As NASA's MAVEN spacecraft gets under way on its long journey to the red planet, the stakes are high for mission success.
Roughly two-thirds of all missions to Mars have met a bad end. Some have burned up in Earth's atmosphere on launch, while others simply died along the way to their destination planet.
While the Russians, Japanese, and British have all suffered from the so-called "Mars Curse," most of NASA's missions have been successful. However, some big-ticket orbiters with billion-dollar price tags have failed for the U.S. agency, most notably the Mars Observer orbiter in 1993 and the Mars Climate Observer in 1999, both of which fell mysteriously silent just before or on arrival at Mars.
Here are five of the biggest challenges facing the intrepid MAVEN mission in the coming weeks and months:
1. Long Cruise to the Red Planet
Launching and leaving Earth's orbit only marks the start of a lengthy 400-million-mile journey that will put MAVEN in orbit around Mars on September 22, 2014.
It will take the robotic probe about six weeks longer to reach the red planet than it took NASA's last mission, the Curiosity rover back in 2012.
The cruise phase may sound like an easy, laid-back part of the mission, but in fact it is an extremely busy time for mission controllers back on Earth. It's when all systems on the spacecraft are checked out to make sure they are working properly.
Outside threats like solar and cosmic radiation, which could knock out any number of scientific or flight instruments, must be monitored at all times.
The navigation team must make final calculations so that the spacecraft arrives on target. Course corrections, done by nudging the spacecraft using small retro-rockets, have to be extremely precise to ensure that the probe arrives in the right place at the right time by keeping its moving target, Mars, in its cross-hairs.
2. Communications Delay
Because of the enormous interplanetary distance between Earth and Mars, as MAVEN moves toward the red planet, mission controllers will encounter communication delays of up to 20 minutes one way. The actual time delay will depend on the positions of Earth and Mars in their orbits.
This ultimately means that there can be up to 40 nerve-wracking minutes when no one back on Earth knows what exactly is happening with the Mars probe.
3. Orbit Capture
As the spacecraft approaches Mars, NASA controllers will command MAVEN to reduce its velocity so that it can be captured by the planet's gravity and enter orbit. Otherwise, if it doesn't slow down enough, it would just fly past Mars and out toward the asteroid belt.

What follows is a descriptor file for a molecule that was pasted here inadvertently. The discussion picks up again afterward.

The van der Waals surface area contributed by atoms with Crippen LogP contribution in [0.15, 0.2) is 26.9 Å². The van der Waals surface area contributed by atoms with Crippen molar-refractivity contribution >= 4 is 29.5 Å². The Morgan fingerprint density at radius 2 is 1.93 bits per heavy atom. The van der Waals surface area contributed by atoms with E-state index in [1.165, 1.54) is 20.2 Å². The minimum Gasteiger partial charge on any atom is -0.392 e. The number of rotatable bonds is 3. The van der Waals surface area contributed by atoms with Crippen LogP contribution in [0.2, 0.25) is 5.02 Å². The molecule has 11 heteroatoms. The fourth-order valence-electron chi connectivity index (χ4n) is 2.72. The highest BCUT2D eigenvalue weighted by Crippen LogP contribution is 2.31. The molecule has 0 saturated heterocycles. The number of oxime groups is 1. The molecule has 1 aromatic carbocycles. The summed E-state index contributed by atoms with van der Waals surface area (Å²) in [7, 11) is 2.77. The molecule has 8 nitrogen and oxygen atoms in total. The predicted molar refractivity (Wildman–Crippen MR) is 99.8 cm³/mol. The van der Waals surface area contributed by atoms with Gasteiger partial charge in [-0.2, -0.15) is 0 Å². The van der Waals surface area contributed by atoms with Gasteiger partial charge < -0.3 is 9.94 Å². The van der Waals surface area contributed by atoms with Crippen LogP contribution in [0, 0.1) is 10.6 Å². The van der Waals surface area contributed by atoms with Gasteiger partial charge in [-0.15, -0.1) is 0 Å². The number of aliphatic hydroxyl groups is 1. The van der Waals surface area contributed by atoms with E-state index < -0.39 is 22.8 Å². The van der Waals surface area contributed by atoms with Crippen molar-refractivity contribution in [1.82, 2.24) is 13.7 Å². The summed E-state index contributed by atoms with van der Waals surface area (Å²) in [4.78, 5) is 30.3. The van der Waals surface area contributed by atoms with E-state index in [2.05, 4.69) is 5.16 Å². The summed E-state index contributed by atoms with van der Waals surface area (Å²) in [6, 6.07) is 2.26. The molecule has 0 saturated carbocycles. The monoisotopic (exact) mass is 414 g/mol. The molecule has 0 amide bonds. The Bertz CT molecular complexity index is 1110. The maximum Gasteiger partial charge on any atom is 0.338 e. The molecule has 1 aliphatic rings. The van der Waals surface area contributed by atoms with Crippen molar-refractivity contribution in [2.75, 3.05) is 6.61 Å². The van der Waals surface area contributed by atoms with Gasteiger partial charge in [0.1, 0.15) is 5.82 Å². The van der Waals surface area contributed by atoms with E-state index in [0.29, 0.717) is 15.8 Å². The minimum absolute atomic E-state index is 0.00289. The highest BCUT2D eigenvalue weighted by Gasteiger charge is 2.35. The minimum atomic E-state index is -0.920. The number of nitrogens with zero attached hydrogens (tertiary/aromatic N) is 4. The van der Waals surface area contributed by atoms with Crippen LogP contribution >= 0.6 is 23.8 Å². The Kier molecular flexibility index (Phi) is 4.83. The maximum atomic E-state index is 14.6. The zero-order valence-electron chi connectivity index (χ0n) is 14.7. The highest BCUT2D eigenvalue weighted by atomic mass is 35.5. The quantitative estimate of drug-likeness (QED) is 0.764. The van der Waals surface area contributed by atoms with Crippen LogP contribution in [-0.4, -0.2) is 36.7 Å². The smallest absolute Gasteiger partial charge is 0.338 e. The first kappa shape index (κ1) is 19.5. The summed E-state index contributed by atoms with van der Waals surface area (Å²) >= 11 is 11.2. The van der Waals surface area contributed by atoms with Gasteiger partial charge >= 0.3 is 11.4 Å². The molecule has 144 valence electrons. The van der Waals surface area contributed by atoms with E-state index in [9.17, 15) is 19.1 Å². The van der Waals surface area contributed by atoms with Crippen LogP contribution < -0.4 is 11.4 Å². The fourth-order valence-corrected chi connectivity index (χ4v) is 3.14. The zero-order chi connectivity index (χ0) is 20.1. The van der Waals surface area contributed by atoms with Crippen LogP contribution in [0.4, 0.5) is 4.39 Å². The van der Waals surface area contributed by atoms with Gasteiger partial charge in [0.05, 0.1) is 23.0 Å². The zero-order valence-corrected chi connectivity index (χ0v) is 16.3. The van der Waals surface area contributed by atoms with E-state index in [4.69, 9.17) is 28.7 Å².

Once it's in a large elliptical orbit, MAVEN will use a daring technique called aerobraking, in which the probe will use the drag from Mars' thin atmosphere to enter a lower orbit that will allow it to collect the data it needs.
4. Dangerous Dips
Upon arrival, MAVEN will settle into a stable elliptical orbit around the planet that brings it as close as 93 miles (150 kilometers) and as far away as 3,728 miles (6,000 kilometers).
MAVEN will make periodic "deep dips" into the upper atmosphere—at least five over the course of its year-long prime mission—so that the onboard instruments can sample the atmosphere directly.
Expectations are that MAVEN will be able to dive down possibly within 77 miles (124 kilometers) of the surface, so that it can taste and smell the Martian air before being raised back up to higher altitudes.
5. Solving the Long-Standing Martian Climate Change Riddle
Scientists believe that at one point in Mars' ancient past, billions of years ago, the planet was habitable, with a thick atmosphere and liquid water flowing on its surface. What went wrong?
Something drastic happened that changed the planet from being Earth-like to being a cold, desert world that has only the thin remnant atmosphere we see today.
MAVEN mission scientists will not only get a chance to directly analyze the composition of today's Martian atmosphere for the first time, but also hope to get a better understanding of why Mars has lost most of its atmosphere into space.